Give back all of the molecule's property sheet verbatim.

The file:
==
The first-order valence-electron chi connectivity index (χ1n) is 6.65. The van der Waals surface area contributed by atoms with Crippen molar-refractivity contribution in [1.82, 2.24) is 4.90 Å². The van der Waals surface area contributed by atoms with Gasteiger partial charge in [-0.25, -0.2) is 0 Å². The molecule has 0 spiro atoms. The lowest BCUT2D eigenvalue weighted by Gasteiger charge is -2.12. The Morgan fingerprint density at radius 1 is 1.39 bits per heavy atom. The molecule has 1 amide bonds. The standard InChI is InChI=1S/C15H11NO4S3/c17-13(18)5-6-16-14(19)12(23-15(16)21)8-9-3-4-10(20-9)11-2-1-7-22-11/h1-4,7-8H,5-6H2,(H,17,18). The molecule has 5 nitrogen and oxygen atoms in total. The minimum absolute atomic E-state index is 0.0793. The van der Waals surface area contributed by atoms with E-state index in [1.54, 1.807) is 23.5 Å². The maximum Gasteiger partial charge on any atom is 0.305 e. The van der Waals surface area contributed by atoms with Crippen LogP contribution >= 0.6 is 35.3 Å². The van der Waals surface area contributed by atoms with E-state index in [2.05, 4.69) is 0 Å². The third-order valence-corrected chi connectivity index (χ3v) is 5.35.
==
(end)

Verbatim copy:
The first-order valence-electron chi connectivity index (χ1n) is 6.65. The van der Waals surface area contributed by atoms with Crippen molar-refractivity contribution in [1.82, 2.24) is 4.90 Å². The van der Waals surface area contributed by atoms with Gasteiger partial charge in [-0.25, -0.2) is 0 Å². The molecule has 0 spiro atoms. The lowest BCUT2D eigenvalue weighted by Gasteiger charge is -2.12. The Morgan fingerprint density at radius 1 is 1.39 bits per heavy atom. The molecule has 1 amide bonds. The standard InChI is InChI=1S/C15H11NO4S3/c17-13(18)5-6-16-14(19)12(23-15(16)21)8-9-3-4-10(20-9)11-2-1-7-22-11/h1-4,7-8H,5-6H2,(H,17,18). The molecule has 5 nitrogen and oxygen atoms in total. The minimum absolute atomic E-state index is 0.0793. The van der Waals surface area contributed by atoms with E-state index in [1.54, 1.807) is 23.5 Å². The maximum Gasteiger partial charge on any atom is 0.305 e. The van der Waals surface area contributed by atoms with Crippen LogP contribution >= 0.6 is 35.3 Å². The van der Waals surface area contributed by atoms with E-state index in [2.05, 4.69) is 0 Å². The third-order valence-corrected chi connectivity index (χ3v) is 5.35.